Thursday, June 18, 2009

Day of the moochers

On Monday, General Motors announced that it would be closing one of its parts facility in the city of Norton, Massachusetts to cut costs.

Now Norton lies in the constituency of Barney Frank, a US Congressman, and he did what he had to do when he heard about it. Frank lobbied GM CEO Fritz Henderson and "urged him to reevaluate the center's value to GM". The "urging" worked (remember that the federal government now owns 60% of GM, and Barney Frank, the Chairman of the House Financial Committee, is a powerful politician) and by Thursday, GM said it will keep the plan open another 14 months.

"Hundreds of CEOs for General Motors", cried out the Wall Street Journal, but Frank was unmoved.

When asked if he was concerned about the government meddling with General Motors, he replied:
That's a very odd question. If the government hadn't 'meddled' in General Motors, there would be no General Motors. 'Meddle' is what you say when you don't like it. 'Involve' is what you say when you do.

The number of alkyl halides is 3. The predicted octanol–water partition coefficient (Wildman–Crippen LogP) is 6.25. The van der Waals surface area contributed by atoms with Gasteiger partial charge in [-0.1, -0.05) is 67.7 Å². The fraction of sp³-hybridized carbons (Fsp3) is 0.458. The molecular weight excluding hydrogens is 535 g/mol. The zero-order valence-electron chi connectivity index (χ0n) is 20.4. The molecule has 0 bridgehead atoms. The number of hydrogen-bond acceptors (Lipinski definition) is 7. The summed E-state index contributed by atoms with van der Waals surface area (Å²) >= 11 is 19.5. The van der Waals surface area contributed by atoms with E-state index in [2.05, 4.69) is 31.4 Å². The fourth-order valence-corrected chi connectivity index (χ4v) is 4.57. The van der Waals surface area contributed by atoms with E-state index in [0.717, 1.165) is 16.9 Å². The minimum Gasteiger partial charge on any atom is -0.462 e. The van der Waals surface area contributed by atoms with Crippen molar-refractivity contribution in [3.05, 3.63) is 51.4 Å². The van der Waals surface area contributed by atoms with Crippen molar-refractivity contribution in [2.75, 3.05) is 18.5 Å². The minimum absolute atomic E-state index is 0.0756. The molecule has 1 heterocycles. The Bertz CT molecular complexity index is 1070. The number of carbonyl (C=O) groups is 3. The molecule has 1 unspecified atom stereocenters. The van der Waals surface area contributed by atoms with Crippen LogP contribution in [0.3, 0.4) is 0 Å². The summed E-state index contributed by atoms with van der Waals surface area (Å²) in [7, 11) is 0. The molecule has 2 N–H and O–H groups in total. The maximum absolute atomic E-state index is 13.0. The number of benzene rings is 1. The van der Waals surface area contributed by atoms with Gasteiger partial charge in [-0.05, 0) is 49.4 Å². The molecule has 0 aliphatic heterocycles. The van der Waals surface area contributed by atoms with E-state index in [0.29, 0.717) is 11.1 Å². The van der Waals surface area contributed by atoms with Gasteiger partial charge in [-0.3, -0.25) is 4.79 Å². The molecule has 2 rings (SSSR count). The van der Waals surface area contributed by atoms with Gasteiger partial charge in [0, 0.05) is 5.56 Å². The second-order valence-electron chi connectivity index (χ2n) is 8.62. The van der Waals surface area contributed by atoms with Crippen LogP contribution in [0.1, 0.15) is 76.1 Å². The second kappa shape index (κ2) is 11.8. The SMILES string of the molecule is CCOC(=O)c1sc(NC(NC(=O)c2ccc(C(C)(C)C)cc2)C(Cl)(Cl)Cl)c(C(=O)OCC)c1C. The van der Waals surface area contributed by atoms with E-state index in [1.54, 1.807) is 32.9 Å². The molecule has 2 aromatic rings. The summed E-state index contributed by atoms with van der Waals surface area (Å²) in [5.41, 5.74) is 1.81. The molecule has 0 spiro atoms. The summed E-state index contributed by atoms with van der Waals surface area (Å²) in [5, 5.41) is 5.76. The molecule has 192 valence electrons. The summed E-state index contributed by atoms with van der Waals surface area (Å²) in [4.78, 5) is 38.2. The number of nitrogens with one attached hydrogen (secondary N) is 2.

The sad thing is, he is right. And that is a very, very good reason to be wary of the government in the marketplace, whether it seem helpful or not.

Footnote: Barney Frank looks like the stereotypical dirty politician from popular media. Having his face in your mind's eye when reading the above quote definitely adds character to the words. Try it now:

He is frank, seriously

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